US 4331069 A
A machine for producing curds from milk and separating the curd from the whey, comprising a hollow vat pivotally mounted on a pair of parallel spaced members for rotation about a horizontal axis extending parallel and proximate to one side of a rectangular upper opening in the tank, by means of a pair of hollow stub shafts serving as outlet ports, and actuating means for keeping the vat normally in a horizontal position and rotating it into a position in which the upper opening thereof is in a vertical plane.
1. In a curd making and separating machine for producing curds from milk and separating the curds from the whey, said machine having a hollow vat open at the top, the combination comprising:
(a) a vat having an upper portion of rectangular cross section and a lower portion in the shape of a semi-cylindrical trough, said vat having two spaced, parallel end walls extending from the bottom of the trough to the top of the upper portion of the vat and two spaced, parallel longitudinal walls connected to the end walls and extending tangentially from the trough to the top of the upper portion of the vat, the end walls and longitudinal walls having upper edges defining a rectangular opening for the vat;
(b) a shaft supported rotatably by the end walls internally of the vat intermediate of the longitudinal walls;
(c) a curd cutting harp affixed to the internal shaft and comprising a generally rectangular open frame mounting a plurality of spaced curd cutting elements, said harp extending radially from the shaft and having a length along the shaft slightly shorter than the distance between the two end walls and a width slightly shorter than the internal radius of the semi-cylindrical trough;
(d) drive means mounted externally of the vat for driving said internal shaft;
(e) two spaced coaxial stub shafts mounted proximate and parallel to one of the longitudinal walls adjacent the rectangular opening of the vat, one stub shaft being affixed to one end wall of the vat and the other stub shaft being affixed to the opposite end wall of the vat, said stub shafts providing an offset axis of rotation for the vat;
(f) a pair of spaced, external support members for the vat, each said support member being located adjacent one of the end walls and having bearing means for supporting rotatably one of the stub shafts; and
(g) actuating means mounted on at least one of the support members for actuating said stub shafts to tilt the vat selectively about the offset axis of rotation to a wheying off position, or to a curd dumping position, or to an upright curd producing position wherein the rectangular opening of the vat lies in a substantially horizontal place above the semicylindrical trough.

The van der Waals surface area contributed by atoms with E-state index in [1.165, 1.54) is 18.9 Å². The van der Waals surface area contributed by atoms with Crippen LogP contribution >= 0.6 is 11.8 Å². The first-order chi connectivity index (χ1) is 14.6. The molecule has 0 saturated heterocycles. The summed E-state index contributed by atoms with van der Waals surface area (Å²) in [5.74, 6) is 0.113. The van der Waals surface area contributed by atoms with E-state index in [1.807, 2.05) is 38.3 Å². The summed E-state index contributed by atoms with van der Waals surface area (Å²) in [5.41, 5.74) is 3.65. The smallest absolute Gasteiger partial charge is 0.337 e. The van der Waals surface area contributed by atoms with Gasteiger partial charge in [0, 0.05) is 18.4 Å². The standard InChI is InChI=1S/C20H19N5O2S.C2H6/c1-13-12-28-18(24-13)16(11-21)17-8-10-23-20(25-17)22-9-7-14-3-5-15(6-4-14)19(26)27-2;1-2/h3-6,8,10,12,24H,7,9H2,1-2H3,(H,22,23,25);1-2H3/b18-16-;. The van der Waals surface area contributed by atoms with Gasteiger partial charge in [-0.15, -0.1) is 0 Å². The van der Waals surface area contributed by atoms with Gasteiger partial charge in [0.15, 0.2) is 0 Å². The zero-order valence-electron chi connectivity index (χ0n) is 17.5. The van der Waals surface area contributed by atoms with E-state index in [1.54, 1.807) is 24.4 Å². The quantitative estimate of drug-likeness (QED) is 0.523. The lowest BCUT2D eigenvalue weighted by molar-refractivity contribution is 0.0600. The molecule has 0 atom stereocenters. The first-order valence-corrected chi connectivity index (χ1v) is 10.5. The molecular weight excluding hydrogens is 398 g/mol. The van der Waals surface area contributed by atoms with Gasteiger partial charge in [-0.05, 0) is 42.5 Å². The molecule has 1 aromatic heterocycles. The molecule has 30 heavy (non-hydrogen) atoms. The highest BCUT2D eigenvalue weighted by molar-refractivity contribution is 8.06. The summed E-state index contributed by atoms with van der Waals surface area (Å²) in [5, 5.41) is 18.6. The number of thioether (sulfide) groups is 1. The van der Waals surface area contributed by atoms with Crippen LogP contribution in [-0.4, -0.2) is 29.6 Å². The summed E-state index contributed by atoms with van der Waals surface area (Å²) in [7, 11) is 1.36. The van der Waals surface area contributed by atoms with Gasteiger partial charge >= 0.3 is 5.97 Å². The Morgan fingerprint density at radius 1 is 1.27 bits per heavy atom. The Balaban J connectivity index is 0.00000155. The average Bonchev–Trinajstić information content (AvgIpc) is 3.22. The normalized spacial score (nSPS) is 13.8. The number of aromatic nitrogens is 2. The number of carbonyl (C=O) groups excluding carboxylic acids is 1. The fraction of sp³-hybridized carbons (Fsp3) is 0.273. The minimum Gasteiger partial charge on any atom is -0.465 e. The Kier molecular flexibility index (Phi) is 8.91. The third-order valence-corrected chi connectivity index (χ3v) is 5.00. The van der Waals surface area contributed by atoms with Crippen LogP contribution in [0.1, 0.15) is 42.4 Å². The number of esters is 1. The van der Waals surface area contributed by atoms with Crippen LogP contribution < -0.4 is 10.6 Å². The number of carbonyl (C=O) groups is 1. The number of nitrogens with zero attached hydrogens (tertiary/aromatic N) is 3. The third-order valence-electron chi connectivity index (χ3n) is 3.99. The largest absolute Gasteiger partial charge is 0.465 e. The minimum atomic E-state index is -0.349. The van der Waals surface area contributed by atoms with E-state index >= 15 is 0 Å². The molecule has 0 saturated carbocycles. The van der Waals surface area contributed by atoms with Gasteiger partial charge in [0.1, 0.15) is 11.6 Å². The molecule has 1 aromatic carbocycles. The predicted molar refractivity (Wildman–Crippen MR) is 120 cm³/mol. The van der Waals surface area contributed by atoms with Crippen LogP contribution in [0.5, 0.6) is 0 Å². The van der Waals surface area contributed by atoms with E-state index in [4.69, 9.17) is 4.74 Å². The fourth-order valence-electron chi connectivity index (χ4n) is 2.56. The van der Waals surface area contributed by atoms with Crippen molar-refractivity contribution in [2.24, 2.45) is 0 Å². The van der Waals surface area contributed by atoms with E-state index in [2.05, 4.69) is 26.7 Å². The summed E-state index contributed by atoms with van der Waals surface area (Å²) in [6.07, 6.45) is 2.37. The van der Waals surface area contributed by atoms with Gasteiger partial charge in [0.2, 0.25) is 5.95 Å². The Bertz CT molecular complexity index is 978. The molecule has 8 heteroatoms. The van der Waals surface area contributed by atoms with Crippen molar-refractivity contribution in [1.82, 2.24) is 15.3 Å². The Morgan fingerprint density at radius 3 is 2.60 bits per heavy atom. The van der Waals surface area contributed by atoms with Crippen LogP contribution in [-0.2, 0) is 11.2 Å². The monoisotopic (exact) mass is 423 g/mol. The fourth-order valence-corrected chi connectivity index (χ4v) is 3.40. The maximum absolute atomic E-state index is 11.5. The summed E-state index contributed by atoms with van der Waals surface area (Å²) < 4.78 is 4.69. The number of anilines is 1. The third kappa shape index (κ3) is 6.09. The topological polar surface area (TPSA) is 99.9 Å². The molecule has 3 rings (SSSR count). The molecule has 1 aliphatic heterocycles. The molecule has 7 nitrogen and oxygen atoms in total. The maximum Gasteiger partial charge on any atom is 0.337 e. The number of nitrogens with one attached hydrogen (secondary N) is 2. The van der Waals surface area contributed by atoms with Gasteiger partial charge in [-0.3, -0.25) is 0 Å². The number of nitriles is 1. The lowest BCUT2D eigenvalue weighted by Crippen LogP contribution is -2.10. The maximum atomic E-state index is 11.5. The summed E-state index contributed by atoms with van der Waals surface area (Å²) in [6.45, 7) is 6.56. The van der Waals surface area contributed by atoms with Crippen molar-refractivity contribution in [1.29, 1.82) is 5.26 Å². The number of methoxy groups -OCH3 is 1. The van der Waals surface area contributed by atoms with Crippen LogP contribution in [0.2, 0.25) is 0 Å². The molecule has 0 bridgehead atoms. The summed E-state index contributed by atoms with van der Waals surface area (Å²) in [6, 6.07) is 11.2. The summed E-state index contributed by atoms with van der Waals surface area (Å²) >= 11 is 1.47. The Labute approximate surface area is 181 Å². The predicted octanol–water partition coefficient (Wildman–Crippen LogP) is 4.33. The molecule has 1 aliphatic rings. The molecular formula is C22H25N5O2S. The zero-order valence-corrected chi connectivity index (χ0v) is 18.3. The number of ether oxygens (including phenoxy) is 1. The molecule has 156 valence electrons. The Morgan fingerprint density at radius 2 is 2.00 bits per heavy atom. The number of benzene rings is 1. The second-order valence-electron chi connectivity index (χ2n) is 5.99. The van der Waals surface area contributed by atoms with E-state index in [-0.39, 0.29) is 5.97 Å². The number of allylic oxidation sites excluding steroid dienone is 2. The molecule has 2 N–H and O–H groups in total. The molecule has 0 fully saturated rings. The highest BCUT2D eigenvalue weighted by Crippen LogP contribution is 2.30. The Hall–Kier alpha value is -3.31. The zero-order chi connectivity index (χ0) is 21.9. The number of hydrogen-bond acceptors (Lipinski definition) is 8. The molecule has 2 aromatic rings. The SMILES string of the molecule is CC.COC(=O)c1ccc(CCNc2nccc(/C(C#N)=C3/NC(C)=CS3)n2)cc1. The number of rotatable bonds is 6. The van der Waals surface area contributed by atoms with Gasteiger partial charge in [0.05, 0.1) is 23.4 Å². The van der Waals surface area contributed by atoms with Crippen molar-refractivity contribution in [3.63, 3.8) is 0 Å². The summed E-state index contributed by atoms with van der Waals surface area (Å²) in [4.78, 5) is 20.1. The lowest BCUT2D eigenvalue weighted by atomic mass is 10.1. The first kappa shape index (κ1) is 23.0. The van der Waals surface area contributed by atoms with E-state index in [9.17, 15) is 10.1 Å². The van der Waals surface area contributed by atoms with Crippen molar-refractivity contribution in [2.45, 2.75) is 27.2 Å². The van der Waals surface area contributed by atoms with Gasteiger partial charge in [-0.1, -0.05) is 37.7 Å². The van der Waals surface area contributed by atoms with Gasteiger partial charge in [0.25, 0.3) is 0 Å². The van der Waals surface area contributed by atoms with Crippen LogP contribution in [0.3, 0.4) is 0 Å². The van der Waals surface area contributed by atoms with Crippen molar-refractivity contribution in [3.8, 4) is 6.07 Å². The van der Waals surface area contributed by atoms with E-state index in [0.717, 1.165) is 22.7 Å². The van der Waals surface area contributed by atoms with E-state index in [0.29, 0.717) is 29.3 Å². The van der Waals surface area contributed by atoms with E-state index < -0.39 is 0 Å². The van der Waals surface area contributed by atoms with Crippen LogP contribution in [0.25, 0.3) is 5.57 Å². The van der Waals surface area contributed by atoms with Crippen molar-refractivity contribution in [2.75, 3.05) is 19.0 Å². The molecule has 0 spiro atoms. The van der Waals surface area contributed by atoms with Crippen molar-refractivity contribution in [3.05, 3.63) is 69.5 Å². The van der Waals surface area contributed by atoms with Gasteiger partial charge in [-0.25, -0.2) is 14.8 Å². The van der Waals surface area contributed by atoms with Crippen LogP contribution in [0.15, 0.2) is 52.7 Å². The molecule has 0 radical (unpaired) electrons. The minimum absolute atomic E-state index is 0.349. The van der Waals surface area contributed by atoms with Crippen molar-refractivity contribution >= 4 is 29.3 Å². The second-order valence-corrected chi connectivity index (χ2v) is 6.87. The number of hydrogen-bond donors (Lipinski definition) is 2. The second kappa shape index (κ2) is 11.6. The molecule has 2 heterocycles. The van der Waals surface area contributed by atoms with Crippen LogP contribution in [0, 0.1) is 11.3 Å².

2. The curd making machine of claim 1, wherein at least one of said stub shafts is hollow and its associated end wall is apertured at the axis of said stub shaft to provide discharge means for discharging whey from the vat.
3. The curd making machine of claim 1, wherein said actuating means includes a crank affixed to one of the stub shafts and a hydraulic ram mounted on the support member and connected to said crank.
4. The curd making machine of claim 1, wherein said drive means for driving the internal shaft mounting the curd cutting harp is a hydraulic motor.
This invention relates to a machine for producing curds and separating the curds from the whey. The whey may then be used for producing cottage cheese in the same machine.
For producing curds for making cheese and similar dairy products, conventionally milk is allowed to curdle in open stationary vats mounted on an elevated pedestal and provided with an outlet aperture near the bottom. When the milk has curdled and the curds have been broken up, the outlet aperture is opened and the whey together with the curds is conducted through a flexible pipe into a collecting vat provided with a retaining net intermediately of its height. Thus the whey passes through the net to the bottom of the vat from where it is removed through a discharge aperture whereas the curds are retained on the net.
However, due to the turbulent flow of the curds mixed with whey from the curdling vat through the flexible pipe, the mixture of whey and curds reaches the collecting vat at a relatively high speed and in a vortex flow. Therefore, the curds tend to break up and a great deal thereof is discharged through the net together with the whey, whereby the yield is reduced. Also the rough treatment to which the curds are thus subjected is harmful to the organoleptic properties thereof.
A further drawback of the conventional mostly circular vats for curdling milk consists in that they have to be supported at a certain height from the ground to permit them to be discharged and have to be surrounded by footboards to enable them to be inspected with the aid of a small movable staircase placed adjacent the footboard. All this involves a considerable amount of expenditure and a cumbersome installation.
It is therefore an object of the present invention to provide a machine for producing curds and separating the curds from the whey, which machine eliminates the aforementioned drawbacks of the known curdling process and allows the curds to be separated from the whey with greater yield than by the conventional process and to produce curds which are not so much agitated mechanically and therefore have superior organoleptic properties.
A further object of the present invention is to provide a machine of the type described above which is inexpensive and of reduced size.
These and other objects and advantages of the invention, which will appear from the following description, are achieved according to the invention by a curd making and separating machine which comprises an upwardly open vat having a rectangular shape in cross section and a trough-shaped bottom and pivotally mounted on a pair of spaced support members for rotation about a horizontal axis extending adjacent and along one of the longer or longitudinal sides of a rectangular upper opening in the vat, by means of a pair of hollow stub shafts serving as outlet ports, and actuating means for keeping the vat upright with its opening in a substantially horizontal position and for rotating it to whey and curd discharge positions.
FIG. 1 is a front view of a curd making and separating machine according to the invention;
FIG. 2 is an end view of the machine of FIG. 1, and
FIG. 3 is a top plan view of the same machine.